Located along the Eno River—and marked by a distinct riverside rock formation known historically as, you guessed it, Coon Rock—this land lovingly worked by the Holcomb family consists of a 120 year old working farm, though new to the Holcombs in 2004. Coon Rock Farm produces garden crops and pasture-raised, antibiotic-free, heritage-breed livestock, much of which ends up on the table at one of their two highly celebrated restaurants, Zely & Ritz
Location: Aspers, PA
Website: Three Springs Fruit Farm
The Wenk family—make that seven generations of Wenks—have worked the farmland outside Philadelphia now known as Three Springs Fruit Farm. It all began in the 1840s, by the first of the Wenks on American soil, John Wenk of Switzerland. And they’ve been at it ever since. As such, it seems the Wenk family was meant for fruit farming, and the tradition is continued today by the young Ben Wenk, who returned to the family farm after graduating from Penn State with a specialized degree in Agroecology and Horticulture. On their site, you can find produce information, which includes a variety of apples, peaches, cherries, and beyond. But you can also find information on ripening and seasonality, or visit their blog and “Ask a Grower.”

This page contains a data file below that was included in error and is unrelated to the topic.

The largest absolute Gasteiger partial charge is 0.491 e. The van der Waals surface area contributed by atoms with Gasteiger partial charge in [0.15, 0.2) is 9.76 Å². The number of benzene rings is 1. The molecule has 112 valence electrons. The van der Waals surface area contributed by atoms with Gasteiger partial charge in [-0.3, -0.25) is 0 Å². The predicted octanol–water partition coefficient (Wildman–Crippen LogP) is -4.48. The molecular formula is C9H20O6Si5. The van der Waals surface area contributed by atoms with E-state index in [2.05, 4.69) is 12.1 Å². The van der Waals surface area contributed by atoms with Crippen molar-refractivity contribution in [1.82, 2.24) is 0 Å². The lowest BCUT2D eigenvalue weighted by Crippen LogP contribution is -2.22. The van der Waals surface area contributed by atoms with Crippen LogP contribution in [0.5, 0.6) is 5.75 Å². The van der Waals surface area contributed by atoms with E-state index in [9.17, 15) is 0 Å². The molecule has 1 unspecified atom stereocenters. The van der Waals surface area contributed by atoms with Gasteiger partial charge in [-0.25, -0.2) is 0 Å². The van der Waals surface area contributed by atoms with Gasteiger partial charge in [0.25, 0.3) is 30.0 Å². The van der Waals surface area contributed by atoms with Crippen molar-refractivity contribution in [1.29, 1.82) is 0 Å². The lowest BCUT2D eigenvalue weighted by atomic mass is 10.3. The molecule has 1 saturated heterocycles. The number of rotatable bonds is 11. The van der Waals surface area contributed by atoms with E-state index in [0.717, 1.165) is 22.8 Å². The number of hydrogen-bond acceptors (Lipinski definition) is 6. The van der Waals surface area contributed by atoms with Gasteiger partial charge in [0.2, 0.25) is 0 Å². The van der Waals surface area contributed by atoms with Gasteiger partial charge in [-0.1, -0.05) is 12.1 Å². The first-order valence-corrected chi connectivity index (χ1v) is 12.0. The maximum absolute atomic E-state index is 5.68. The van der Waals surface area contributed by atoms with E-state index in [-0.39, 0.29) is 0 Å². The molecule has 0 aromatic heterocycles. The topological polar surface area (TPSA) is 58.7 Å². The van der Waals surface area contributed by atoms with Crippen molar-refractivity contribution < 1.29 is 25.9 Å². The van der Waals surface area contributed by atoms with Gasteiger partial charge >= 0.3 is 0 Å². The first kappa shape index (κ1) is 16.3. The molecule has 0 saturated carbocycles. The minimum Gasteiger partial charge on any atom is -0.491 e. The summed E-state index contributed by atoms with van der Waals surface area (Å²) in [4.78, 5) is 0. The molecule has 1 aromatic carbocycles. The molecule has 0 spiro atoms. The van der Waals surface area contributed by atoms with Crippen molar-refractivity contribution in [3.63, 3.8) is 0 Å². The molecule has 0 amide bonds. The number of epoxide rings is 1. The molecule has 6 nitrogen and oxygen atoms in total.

Location: Napa Valley, CA
Website: Marshall's Honey
Spencer and Helene Marshall pride themselves on the unaltered state of their offerings. A good straining to remove bits of wax and debris is the only “processing” the over 25 varieties of Marshall honey undergo, allowing their sweet products the distinctions of natural, organic, gourmet, raw, 100% pure, unheated, uncooked, unfiltered and certified kosher. And as such, their products will literally last forever. Natural honey tends to harden, but it just requires a slight warm-up to restore it to its lovely amber liquid form.
Location: Carmel, CA
Website: Tomato Fest
We love a perfectly ripe, juicy, in-season tomato as much as the next guy, unless that guy happens to be Gary Ibsen. As author of The Great Tomato Book
and founder of the formerly annual Carmel TomatoFest, we’re just not sure anyone loves tomatoes as much as Gary Ibsen, except perhaps his partner in tomato crime, Dagma Lacey. But we can certainly try to keep up, because Ibsen and Lacey’s online seed store offers 600 heirloom seed varieties and tomato growing tips. Don’t mind if we do!